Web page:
Steve Chapman

Democrats claim we have one party that upholds science and one that rejects it. When it comes to climate change, presidential polling, evolution and other topics, we are told, Republicans have no use for actual experts. They'd rather listen to Rep. Michele Bachmann, who claimed the HPV vaccine causes mental retardation.

But today, I'm glad to report the Democratic charge has been discredited. We don't have a pro-science party and an anti-science party. We have two anti-science parties.

That's the clear implication of the controversy over Plan B, the "morning-after" pill that is used to avert pregnancy after unprotected sex. The GOP and its anti-abortion allies have long decried it as an "abortion pill," disregarding scientists who say it isn't. But President Barack Obama and his Health and Human Services secretary, Kathleen Sebelius, have shown they too know how to close their ears to unwelcome facts.

In 2011, the Food and Drug Administration decided to allow Plan B to be sold over-the-counter with no age restriction. Sebelius overruled that decision, mandating that girls under age 17 be required to get a prescription. It was the first time an HHS secretary had ever countermanded the FDA.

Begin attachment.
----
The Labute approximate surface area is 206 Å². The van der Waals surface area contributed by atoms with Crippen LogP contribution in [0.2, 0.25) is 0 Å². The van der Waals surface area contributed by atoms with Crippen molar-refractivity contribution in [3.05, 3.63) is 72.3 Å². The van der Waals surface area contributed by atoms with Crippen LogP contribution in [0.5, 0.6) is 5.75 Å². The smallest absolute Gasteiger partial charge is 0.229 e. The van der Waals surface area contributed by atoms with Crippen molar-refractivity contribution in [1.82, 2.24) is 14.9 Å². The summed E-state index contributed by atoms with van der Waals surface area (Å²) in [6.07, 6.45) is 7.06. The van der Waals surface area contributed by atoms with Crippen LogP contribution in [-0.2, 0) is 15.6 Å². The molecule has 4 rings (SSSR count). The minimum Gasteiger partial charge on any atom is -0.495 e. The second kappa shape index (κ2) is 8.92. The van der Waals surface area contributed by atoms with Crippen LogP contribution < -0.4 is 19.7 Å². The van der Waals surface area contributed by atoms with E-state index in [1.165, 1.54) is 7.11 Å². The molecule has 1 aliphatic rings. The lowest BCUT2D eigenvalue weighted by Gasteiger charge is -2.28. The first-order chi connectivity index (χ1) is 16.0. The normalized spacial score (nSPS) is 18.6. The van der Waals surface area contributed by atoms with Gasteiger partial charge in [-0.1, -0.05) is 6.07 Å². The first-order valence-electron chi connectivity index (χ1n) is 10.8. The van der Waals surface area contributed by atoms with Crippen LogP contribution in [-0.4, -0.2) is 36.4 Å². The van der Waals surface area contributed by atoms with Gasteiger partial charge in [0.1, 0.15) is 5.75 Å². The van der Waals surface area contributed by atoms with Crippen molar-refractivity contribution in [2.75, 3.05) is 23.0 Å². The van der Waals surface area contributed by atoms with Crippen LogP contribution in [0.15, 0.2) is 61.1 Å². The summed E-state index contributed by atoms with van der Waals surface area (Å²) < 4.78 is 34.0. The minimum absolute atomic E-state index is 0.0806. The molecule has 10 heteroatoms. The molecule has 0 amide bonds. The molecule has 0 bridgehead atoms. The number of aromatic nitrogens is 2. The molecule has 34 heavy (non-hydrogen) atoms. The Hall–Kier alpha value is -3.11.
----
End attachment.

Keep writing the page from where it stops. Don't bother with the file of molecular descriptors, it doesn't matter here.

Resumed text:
Obama backed her up, arguing that she imposed the limit because she wasn't keen on the idea "that a 10-year-old or an 11-year-old go into a drugstore, should be able -- alongside bubble gum or batteries -- be able to buy a medication that potentially, if not used properly, could end up having an adverse effect."

But this week, it was Sebelius who found herself overruled. U.S. District Judge Edward Korman said it wasn't clear that the secretary even had the legal authority to interfere with the FDA policy -- and if she did, her policy was illegal because it was "arbitrary, capricious and unreasonable."

The Supreme Court has long taken the view that the government has no business getting between companies that make contraceptives and consumers who want to buy them. In 1972, it invalidated a Massachusetts law forbidding doctors from giving contraceptives to anyone who was not married. "If the right of privacy means anything," the court said, "it is the right of the individual, married or single, to be free from unwarranted governmental intrusion into matters so fundamentally affecting a person as the decision whether to bear or beget a child."

Sebelius' decision made Plan B far harder to get for anyone under 17 -- not to mention those who are 17 or older but lack identification to prove their age. The effect was to make adolescent sex more dangerous than it has to be.

Steve Chapman

Steve Chapman is a columnist and editorial writer for the Chicago Tribune.

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